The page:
Cattle cruelty king’s luxury mansion

Sunday World, 21/11/1999

Roly-poly part-time farmer Thomas Greene – exposed for cruelty to animals on his own farm – is building a fairy-tale mansion on top of a hill.

Roly-poly part-time farmer Thomas Greene – exposed for cruelty to animals on his own farm – is building a fairy-tale mansion on top of a hill.

  Rotund Greene – outed after a major Sunday World investigation – is erecting a superb residence just outside his home town in Co Leitrim.

  While work continues on the expensive new home, Greene continues to run his accountancy business from the main street in Mohill.

  The huge two-storey home overlooks the magnificent vista offered by the picturesque village in south Leitrim.

  Tommy won’t have to strain his neck to see up to 30 miles in each direction…if the clouds break.

  The almost completed house is fronted with elaborate Doric columns, giving it a distinctly Greek feel.

  To each side of the sprawling home, that can only be reached up a newly laid driveway from the road, he has built roman-style arches.

  Two steep chimney pots jut out from the roof of the mansion that contains at least five upstairs bedrooms.

  At ground level, a majestic entrance hall splits two spacious living rooms to the front.

  The building is the talk of the nearby village. One local said: “It’s a magnificent home he’s building. He can see for miles and miles from up there.”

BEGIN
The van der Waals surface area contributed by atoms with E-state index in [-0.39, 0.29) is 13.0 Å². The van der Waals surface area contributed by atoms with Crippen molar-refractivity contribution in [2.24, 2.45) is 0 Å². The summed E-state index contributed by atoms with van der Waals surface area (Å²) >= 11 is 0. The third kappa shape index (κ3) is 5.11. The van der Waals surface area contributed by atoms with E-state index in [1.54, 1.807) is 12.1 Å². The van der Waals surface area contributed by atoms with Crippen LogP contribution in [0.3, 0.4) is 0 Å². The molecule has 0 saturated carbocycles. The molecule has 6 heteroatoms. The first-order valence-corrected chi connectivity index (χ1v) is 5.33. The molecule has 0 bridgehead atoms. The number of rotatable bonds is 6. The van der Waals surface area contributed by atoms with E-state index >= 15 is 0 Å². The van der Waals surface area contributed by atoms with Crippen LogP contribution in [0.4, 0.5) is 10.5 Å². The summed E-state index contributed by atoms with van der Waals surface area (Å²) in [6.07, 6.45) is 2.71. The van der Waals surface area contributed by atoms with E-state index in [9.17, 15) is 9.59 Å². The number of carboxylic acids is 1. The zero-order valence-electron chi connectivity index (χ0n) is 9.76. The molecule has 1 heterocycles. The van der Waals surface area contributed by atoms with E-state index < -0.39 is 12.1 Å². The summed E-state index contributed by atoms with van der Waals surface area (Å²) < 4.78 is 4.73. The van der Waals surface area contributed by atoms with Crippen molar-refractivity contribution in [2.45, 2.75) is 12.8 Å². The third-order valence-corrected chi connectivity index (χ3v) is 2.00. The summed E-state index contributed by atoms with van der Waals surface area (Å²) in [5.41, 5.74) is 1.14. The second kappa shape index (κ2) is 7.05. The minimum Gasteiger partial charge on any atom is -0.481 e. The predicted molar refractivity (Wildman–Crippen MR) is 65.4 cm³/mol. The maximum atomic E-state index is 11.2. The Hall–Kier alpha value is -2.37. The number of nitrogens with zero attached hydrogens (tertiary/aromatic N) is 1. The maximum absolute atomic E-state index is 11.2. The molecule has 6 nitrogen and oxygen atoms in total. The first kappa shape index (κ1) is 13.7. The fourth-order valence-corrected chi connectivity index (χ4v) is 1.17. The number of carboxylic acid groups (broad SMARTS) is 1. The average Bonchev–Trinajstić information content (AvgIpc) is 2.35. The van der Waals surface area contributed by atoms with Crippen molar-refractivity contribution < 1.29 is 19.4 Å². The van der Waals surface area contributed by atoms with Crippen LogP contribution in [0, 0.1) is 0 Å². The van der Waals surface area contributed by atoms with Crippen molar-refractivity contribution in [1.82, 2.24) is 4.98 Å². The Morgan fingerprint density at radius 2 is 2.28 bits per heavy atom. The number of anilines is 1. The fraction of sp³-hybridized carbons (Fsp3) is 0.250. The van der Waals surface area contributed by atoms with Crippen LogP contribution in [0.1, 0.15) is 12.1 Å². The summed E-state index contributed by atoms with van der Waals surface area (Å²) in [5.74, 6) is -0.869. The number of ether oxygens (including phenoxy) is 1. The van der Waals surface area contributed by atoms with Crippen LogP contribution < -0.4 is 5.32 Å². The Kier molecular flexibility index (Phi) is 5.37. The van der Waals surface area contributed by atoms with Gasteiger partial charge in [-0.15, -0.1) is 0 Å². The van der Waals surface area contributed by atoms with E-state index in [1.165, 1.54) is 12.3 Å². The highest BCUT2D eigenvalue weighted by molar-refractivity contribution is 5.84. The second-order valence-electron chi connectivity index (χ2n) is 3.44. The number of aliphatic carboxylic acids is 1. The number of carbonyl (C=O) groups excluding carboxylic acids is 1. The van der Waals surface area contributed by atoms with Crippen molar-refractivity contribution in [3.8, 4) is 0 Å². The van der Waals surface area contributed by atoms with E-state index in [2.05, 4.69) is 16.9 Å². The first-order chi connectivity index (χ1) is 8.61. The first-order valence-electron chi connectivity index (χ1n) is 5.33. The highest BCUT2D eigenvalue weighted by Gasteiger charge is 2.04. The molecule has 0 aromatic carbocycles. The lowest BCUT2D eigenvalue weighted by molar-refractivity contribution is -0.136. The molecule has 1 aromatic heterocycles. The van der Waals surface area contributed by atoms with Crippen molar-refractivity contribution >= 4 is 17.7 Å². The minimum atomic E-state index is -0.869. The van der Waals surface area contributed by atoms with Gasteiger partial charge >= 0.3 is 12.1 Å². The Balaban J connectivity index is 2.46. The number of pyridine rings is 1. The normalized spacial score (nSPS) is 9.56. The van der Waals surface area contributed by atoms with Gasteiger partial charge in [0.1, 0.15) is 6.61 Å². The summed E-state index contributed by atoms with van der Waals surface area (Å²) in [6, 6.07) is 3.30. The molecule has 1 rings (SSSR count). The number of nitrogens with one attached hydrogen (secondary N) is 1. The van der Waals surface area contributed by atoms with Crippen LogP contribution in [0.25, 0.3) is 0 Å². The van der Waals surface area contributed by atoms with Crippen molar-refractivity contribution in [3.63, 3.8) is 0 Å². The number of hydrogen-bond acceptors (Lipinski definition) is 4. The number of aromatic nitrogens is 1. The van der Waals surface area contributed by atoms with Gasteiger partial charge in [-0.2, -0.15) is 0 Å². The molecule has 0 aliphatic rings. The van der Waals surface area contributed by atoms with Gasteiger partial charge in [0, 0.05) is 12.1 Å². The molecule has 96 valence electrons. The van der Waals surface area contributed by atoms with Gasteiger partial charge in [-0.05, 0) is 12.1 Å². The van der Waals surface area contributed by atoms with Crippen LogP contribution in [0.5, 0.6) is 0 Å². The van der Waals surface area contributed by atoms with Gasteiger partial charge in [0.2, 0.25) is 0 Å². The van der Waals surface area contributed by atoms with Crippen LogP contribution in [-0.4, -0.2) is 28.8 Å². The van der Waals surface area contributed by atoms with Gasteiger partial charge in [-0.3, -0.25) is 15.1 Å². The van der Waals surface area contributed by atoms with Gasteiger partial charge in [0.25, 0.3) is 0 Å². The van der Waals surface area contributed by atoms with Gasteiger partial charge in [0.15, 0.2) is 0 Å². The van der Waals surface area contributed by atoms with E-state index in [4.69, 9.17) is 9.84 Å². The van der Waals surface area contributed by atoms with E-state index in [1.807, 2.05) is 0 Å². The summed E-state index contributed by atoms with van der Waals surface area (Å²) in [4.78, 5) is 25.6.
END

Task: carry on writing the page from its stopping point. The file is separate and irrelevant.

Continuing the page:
Last year we told how we found dozens of dead and rotting cattle on his muddied farm at Clooncolry near Dromod.

  We photographed an appalling vista of death and devastation that left even the most hardened investigators shocked to the core.


Starving

As well as dead carcasses strewn half-buried on the farm, the Sunday World discovered up to 450 starving cattle cramped into a shed fit for only half that number.

  The building was so stuffed, the animals were unable to lie down or move around on the 15-acre farm.

  Stinking manure was piled up between the legs of the cows and drinking facilities were poor. There was insufficient feed stuff for the huge number of young cattle.

  We also found the rotting and emaciated carcasses of 30 animals at the rear of the shed. They were submerged in a half-flooded specially dug pit.

  One investigator remarked at the time: “The stench was horrendous. The smell of disease was everywhere.”

  A spokesman for the ISPCA remarked: “It’s the worst situation I have witnessed in years.”

 Since the expose, the cattle have been removed from the farm.

  It’s not the first time Tommy has been in trouble for ill-treating animals. He was convicted in 1995 for failure to bury dead animals and for cruelly ill-treating cattle on his former farm in Strokestown, Co Roscommon.

  After pleading guilty he was fined £50 for each offence.